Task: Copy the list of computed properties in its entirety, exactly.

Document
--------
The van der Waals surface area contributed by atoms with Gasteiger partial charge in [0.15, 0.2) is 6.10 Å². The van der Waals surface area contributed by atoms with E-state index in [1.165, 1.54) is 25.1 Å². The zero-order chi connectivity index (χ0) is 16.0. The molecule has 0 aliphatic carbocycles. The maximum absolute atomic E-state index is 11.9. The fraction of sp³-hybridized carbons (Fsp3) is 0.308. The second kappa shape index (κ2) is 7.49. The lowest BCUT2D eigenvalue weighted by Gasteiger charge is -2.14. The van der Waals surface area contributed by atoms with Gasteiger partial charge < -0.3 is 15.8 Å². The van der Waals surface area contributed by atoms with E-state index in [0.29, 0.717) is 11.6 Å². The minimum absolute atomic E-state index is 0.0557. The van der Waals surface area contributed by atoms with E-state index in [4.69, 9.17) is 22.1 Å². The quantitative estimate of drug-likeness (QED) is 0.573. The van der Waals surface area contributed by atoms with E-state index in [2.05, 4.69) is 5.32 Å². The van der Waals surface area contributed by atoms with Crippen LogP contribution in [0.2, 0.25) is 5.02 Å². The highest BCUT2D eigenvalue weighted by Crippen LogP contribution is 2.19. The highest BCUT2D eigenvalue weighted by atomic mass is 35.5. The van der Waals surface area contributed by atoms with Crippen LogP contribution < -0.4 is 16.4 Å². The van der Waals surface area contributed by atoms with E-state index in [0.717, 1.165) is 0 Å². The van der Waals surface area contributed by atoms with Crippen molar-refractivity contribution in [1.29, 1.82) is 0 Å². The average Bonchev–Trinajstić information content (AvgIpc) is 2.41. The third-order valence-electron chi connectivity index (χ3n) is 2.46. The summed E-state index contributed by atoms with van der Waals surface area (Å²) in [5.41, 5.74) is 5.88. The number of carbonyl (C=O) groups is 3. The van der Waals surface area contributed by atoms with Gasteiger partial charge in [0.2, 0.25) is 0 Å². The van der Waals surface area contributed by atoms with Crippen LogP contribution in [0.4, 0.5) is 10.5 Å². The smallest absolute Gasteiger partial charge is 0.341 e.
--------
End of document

The van der Waals surface area contributed by atoms with Gasteiger partial charge in [0.15, 0.2) is 6.10 Å². The van der Waals surface area contributed by atoms with E-state index in [1.165, 1.54) is 25.1 Å². The zero-order chi connectivity index (χ0) is 16.0. The molecule has 0 aliphatic carbocycles. The maximum absolute atomic E-state index is 11.9. The fraction of sp³-hybridized carbons (Fsp3) is 0.308. The second kappa shape index (κ2) is 7.49. The lowest BCUT2D eigenvalue weighted by Gasteiger charge is -2.14. The van der Waals surface area contributed by atoms with Gasteiger partial charge < -0.3 is 15.8 Å². The van der Waals surface area contributed by atoms with E-state index in [0.29, 0.717) is 11.6 Å². The minimum absolute atomic E-state index is 0.0557. The van der Waals surface area contributed by atoms with E-state index in [4.69, 9.17) is 22.1 Å². The quantitative estimate of drug-likeness (QED) is 0.573. The van der Waals surface area contributed by atoms with E-state index in [2.05, 4.69) is 5.32 Å². The van der Waals surface area contributed by atoms with Crippen LogP contribution in [0.2, 0.25) is 5.02 Å². The highest BCUT2D eigenvalue weighted by Crippen LogP contribution is 2.19. The highest BCUT2D eigenvalue weighted by atomic mass is 35.5. The van der Waals surface area contributed by atoms with Crippen LogP contribution < -0.4 is 16.4 Å². The van der Waals surface area contributed by atoms with E-state index in [0.717, 1.165) is 0 Å². The van der Waals surface area contributed by atoms with Crippen molar-refractivity contribution in [1.29, 1.82) is 0 Å². The average Bonchev–Trinajstić information content (AvgIpc) is 2.41. The third-order valence-electron chi connectivity index (χ3n) is 2.46. The summed E-state index contributed by atoms with van der Waals surface area (Å²) in [5.41, 5.74) is 5.88. The number of carbonyl (C=O) groups is 3. The van der Waals surface area contributed by atoms with Gasteiger partial charge in [0.2, 0.25) is 0 Å². The van der Waals surface area contributed by atoms with Crippen LogP contribution in [0.4, 0.5) is 10.5 Å². The smallest absolute Gasteiger partial charge is 0.341 e.